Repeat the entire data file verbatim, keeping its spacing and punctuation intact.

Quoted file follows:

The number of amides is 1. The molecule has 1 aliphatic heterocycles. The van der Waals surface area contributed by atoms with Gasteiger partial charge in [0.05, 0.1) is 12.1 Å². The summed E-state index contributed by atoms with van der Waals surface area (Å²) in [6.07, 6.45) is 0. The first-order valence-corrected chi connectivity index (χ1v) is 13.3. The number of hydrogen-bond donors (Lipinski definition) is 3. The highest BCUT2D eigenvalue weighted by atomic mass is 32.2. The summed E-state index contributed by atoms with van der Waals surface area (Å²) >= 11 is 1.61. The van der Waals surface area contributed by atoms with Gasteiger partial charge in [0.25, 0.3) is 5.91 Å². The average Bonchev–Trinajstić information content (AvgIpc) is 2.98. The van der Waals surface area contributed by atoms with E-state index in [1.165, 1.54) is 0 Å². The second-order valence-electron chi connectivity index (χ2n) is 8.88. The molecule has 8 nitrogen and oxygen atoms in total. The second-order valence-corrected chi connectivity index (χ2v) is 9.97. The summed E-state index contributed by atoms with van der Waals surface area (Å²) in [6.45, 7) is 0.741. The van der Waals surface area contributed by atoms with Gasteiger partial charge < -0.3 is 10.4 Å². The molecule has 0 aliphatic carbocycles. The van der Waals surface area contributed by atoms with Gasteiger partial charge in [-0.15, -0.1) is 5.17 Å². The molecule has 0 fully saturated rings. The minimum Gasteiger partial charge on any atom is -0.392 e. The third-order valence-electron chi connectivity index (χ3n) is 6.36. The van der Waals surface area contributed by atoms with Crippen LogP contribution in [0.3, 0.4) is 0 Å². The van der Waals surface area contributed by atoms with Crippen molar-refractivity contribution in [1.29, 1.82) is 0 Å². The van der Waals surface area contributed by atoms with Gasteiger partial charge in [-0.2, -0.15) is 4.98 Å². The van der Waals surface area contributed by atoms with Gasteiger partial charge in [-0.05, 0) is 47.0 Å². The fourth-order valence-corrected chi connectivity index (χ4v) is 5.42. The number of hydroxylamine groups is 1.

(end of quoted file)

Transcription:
The number of amides is 1. The molecule has 1 aliphatic heterocycles. The van der Waals surface area contributed by atoms with Gasteiger partial charge in [0.05, 0.1) is 12.1 Å². The summed E-state index contributed by atoms with van der Waals surface area (Å²) in [6.07, 6.45) is 0. The first-order valence-corrected chi connectivity index (χ1v) is 13.3. The number of hydrogen-bond donors (Lipinski definition) is 3. The highest BCUT2D eigenvalue weighted by atomic mass is 32.2. The summed E-state index contributed by atoms with van der Waals surface area (Å²) >= 11 is 1.61. The van der Waals surface area contributed by atoms with Gasteiger partial charge in [0.25, 0.3) is 5.91 Å². The average Bonchev–Trinajstić information content (AvgIpc) is 2.98. The van der Waals surface area contributed by atoms with E-state index in [1.165, 1.54) is 0 Å². The second-order valence-electron chi connectivity index (χ2n) is 8.88. The molecule has 8 nitrogen and oxygen atoms in total. The second-order valence-corrected chi connectivity index (χ2v) is 9.97. The summed E-state index contributed by atoms with van der Waals surface area (Å²) in [6.45, 7) is 0.741. The van der Waals surface area contributed by atoms with Gasteiger partial charge < -0.3 is 10.4 Å². The molecule has 0 aliphatic carbocycles. The van der Waals surface area contributed by atoms with Gasteiger partial charge in [-0.15, -0.1) is 5.17 Å². The molecule has 0 fully saturated rings. The minimum Gasteiger partial charge on any atom is -0.392 e. The third-order valence-electron chi connectivity index (χ3n) is 6.36. The van der Waals surface area contributed by atoms with Crippen LogP contribution in [0.3, 0.4) is 0 Å². The van der Waals surface area contributed by atoms with Crippen molar-refractivity contribution in [1.29, 1.82) is 0 Å². The van der Waals surface area contributed by atoms with Gasteiger partial charge in [-0.2, -0.15) is 4.98 Å². The van der Waals surface area contributed by atoms with Gasteiger partial charge in [-0.05, 0) is 47.0 Å². The fourth-order valence-corrected chi connectivity index (χ4v) is 5.42. The number of hydroxylamine groups is 1.